Tag Archives: gesture

Contemporary Feudalism

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Esperanza Aguirre, the President of the Community of Madrid, has attempted to ignite the whole of Spain with her call to rebellion against the rise in the VAT rates from July 1st. Critics of this measure say that is unfair to burden the citizens with this tax rise and that it won’t help the economic recovery. The socialists see it as a good way of covering the deficit and explain that Spain has the lowest VAT rates in Europe. This post is not about the pros and cons of this measure. It’s about the meaning of the gesture by Aguirre, a politician who is either considered by the PP to be a heroic defender of their values or a loose cannon that damages the cohesion and unity of the party.

Aguirre’s capacity for audacious gestures is breathtaking. She is calling for rebellion whilst fees and taxes are being raised faster in Madrid than anywhere else in Spain. How can this happen? The answer lies within the system of Autonomous Communities itself, a system improvised during the Transition. The system has allowed for the growth in local oligarchies. National party politics are reproduced at a local level and are to a great extent more important than national politics because of the huge amount of power devolved to the Autonomous Communities. The Presidents are medieval barons of their individual fiefs, who have built up their own power structures in their local areas. Prime examples of this are Camps (who is still widely supported in Valencia despite the Gürtel scandal) and Aguirre (who regularly challenges Rajoy indirectly.) These barons then flex their muscles, pushing at the boundaries between the Autonomous Communities and the state: for example the censoring of a museum exhibition in Valencia and Telemadrid, which has become the PP’s vehicle for expounding their views.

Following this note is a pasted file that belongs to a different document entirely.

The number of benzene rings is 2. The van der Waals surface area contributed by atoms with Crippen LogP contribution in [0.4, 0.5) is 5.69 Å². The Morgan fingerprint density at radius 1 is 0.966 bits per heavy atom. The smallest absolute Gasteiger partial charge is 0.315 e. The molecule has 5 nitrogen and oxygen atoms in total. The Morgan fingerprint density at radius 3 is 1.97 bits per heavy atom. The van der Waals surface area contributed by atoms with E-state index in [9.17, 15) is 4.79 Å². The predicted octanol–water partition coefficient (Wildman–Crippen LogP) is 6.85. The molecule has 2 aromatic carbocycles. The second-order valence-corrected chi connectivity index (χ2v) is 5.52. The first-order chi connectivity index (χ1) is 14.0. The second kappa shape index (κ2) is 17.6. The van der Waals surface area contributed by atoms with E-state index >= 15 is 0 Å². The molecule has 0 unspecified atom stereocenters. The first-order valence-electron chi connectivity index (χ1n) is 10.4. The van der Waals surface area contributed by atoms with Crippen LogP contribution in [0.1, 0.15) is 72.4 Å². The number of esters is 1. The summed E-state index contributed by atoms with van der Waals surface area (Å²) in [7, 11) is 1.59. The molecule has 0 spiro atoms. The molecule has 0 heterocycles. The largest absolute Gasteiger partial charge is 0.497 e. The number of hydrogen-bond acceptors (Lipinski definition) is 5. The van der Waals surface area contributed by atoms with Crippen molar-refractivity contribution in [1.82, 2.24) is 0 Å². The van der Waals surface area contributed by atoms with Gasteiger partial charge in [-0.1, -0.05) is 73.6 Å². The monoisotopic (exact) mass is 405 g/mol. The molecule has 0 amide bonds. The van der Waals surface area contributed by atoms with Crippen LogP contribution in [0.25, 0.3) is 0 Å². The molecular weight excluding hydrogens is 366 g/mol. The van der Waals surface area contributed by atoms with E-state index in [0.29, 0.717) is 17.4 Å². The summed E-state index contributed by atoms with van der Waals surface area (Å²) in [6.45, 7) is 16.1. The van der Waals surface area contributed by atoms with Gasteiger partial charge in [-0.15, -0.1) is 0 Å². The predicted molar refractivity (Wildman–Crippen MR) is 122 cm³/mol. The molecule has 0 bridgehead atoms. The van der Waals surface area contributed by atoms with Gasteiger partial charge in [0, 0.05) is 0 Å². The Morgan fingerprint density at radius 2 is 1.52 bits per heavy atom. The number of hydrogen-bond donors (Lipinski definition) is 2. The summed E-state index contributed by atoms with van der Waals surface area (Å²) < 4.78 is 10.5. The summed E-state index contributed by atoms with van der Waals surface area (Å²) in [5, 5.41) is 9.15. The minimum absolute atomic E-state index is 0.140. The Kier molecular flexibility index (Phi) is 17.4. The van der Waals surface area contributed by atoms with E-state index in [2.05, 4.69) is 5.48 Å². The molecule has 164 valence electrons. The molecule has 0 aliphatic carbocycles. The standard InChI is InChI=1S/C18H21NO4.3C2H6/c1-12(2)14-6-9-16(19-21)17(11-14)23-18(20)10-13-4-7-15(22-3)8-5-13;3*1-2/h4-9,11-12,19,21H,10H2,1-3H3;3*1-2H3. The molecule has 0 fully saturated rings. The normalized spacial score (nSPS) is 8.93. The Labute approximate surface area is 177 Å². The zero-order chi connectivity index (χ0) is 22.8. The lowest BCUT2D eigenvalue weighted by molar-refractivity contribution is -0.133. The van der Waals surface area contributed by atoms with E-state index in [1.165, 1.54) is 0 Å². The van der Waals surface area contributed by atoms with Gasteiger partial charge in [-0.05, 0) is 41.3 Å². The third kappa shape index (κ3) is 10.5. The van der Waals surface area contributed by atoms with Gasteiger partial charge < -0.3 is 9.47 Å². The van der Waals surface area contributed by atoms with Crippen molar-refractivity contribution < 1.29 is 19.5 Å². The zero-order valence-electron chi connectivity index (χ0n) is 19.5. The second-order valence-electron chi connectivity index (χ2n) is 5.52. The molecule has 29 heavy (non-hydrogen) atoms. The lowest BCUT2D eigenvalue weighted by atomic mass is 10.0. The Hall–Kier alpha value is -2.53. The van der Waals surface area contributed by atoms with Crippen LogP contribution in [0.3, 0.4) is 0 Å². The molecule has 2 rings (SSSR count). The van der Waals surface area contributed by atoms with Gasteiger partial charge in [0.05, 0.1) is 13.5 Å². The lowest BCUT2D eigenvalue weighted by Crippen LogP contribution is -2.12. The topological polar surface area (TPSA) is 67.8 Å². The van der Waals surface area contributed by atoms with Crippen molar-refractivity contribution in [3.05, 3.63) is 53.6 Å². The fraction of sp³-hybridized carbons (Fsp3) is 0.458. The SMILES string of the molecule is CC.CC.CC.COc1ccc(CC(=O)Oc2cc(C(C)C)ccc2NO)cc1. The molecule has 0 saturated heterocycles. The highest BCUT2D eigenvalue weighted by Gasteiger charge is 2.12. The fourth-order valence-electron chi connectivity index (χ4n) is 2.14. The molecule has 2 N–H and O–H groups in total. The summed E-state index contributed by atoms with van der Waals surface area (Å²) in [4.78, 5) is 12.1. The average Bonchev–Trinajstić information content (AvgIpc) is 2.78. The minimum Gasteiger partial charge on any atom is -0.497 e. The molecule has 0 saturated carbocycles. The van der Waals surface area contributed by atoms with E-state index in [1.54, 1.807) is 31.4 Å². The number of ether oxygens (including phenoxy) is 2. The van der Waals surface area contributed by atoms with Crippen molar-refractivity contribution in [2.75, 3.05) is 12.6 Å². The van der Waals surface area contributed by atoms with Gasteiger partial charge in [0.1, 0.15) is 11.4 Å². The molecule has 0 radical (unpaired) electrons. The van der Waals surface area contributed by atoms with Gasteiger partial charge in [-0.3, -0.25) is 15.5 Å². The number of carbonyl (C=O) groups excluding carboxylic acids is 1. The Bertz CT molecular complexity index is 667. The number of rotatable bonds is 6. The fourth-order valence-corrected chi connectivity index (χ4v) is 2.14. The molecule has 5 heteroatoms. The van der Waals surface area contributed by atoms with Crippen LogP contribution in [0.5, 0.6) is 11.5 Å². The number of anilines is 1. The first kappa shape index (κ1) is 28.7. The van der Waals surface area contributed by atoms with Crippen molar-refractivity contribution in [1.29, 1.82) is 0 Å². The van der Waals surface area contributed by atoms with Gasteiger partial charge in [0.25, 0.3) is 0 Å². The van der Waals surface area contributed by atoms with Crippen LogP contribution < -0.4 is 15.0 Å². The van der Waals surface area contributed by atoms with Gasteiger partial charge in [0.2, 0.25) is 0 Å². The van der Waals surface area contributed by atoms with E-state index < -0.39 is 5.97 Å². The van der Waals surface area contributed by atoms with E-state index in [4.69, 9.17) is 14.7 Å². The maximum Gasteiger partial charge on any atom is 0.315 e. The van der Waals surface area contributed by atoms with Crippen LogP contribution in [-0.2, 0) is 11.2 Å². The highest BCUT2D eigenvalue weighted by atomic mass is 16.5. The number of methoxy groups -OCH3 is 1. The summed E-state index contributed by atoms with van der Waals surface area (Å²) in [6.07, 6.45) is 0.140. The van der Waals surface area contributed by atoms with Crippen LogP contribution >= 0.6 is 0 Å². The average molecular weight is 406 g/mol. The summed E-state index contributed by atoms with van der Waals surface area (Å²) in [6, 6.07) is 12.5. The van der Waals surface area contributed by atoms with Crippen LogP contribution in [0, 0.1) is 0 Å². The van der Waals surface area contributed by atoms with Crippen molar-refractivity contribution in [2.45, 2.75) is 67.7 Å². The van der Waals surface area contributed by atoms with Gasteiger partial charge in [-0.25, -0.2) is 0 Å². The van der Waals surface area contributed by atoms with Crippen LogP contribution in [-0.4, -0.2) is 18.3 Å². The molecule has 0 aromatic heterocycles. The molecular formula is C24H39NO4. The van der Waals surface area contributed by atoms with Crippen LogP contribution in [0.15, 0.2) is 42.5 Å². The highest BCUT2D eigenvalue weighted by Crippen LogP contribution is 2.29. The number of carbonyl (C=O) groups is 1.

Local agendas affect the perception of national politics and place the local oligarchies in the advantageous position of being able to manipulate the introduction of legislation within their region and blame the problems on national government. Where the party in opposition in the national parliament (currently the PP) is in power at Autonomous Community level, it can serve as a counterweight to the national government, vociferously complaining and dragging its heels with respect to the introduction of national laws within their fiefs. It is not right that social legislation (as national policy) should be implemented differently according to the region and local politics, to the detriment of the citizens. Consequently the implementation of laws varies widely between different Autonomous Communities. The system blocks the effective and efficient introduction of policy.

Where is the line between the Autonomous Communities and the state? I don’t think it has been clearly drawn yet. This means the wasting of millions of Euros, as responsibility is shifted between national government and local government (see, for example, the Law of Historical Memory. Both the Autonomous Communities and the government have declared its implementation to be the responsibility of the other) in addition to a large civil service: Spain has a big number of civil servants compared to other European countries.

There are plenty of problems with the present system, but that doesn’t mean it should be abolished. The system of Autonomous Communities is entirely workable, but it requires a clearer hierarchy with respect to responsibilities and less medieval oligarchies. The Presidents need to realise that they have a duty to their local citizens and to national government, not just to the maintenance of their personal fiefdoms. The line needs to be drawn urgently.